3. There does not seem to be any evidence of collusion among employers and state intervention in the economy was minimal compared to modern welfare states. Thus, it seems likely that the workers were earning a market wage. Due to the ample supply of labor this might have resulted in “low paid” workers, but to the modern American academic “low paid” seems necessarily to imply “underpaid” (unfairly low wage).

    That’s quite the assumption about modern American academics based on a few sentences from one writer. Though it is reasonable to suggest that she probably disagrees with your notion that a “market” wage is a fair wage.

  4. Regarding the fair market wage at the turn of the 20th century, from Adan Smith:

    “We have no acts of parliament against combining to lower the price of work; but many against combining to raise it. In all such disputes the masters can hold out much longer. A landlord, a farmer, a master manufacturer, a merchant, though they did not employ a single workman, could generally live a year or two upon the stocks which they have already acquired. Many workmen could not subsist a week, few could subsist a month, and scarce any a year without employment. In the long run the workman may be as necessary to his master as his master is to him; but the necessity is not so immediate.”

    So there were clear market distortions by the state. That hardly makes prevailing wages “fair” and “market”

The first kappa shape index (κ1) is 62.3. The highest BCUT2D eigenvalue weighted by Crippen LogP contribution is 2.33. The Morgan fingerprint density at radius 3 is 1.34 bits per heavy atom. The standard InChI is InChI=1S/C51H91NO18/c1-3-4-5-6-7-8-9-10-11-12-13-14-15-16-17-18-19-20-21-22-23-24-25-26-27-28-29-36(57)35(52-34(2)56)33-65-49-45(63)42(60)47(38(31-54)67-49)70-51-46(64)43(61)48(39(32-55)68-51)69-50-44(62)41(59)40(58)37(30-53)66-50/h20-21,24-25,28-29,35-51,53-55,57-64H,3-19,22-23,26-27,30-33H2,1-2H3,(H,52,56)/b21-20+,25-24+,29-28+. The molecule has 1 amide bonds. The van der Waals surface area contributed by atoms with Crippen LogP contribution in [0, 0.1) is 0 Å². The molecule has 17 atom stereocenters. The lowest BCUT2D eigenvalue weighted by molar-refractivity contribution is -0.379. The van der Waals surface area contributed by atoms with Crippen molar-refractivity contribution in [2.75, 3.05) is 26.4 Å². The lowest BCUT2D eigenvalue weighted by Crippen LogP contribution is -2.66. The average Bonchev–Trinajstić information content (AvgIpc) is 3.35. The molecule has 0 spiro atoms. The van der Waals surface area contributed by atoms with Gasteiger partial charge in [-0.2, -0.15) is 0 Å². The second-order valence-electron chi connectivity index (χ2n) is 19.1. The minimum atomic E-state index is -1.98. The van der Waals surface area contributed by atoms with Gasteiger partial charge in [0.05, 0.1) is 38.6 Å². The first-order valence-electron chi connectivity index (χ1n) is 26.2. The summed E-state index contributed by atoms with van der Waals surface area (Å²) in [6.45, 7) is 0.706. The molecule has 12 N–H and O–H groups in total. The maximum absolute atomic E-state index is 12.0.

5. The Russian Revolution was a fanatical religious movement that tried to restructure Russian society on a “scientific basis” by eliminating traditional family structures and incentives that have governed human societies since the beginning of time. It followed the “death of God,” as announced by Nietzsche and buttressed by Darwin and tried to replace God with an omnipotent and beneficent State. The best account of this is Yuri Slezkine’s “The House of Government,” which makes you see that the me too movement, diversity, the phony child abuse cases of the 1980s and global warming are best understood as religious movements. As Jordan Peterson points out, did anyone seriously think that the death of God would lead to a hyper rational humanity? The professor you cite is not a leading Russia scholar, though according to her CV she does seem to have expertise in “women’s history.”

  6. Is it possible now, after the “revelations” of Russian interference in American and other’s political and social affairs, to trust the opinions of anyone holding an established post in a university or elsewhere? Perhaps they are retailing Moscow’s line at Moscow’s behest! How and where can trust be placed?

  7. It’s easy to see who to trust by examining who is willing to pay for what. If you paid for it, you must’ve voted for its correctness with your hard-earned dollar, right?

    (1) The GOP political agenda is paid by Putin (according to well-informed media channels). So, do you trust Putin? Do you like Russia?

    (2) The Dems agenda will be paid by the American people when they come back to power. So, do you trust the people? are you willing to put your own wallet where your mouth is? and how about other people’s wallets? 🙂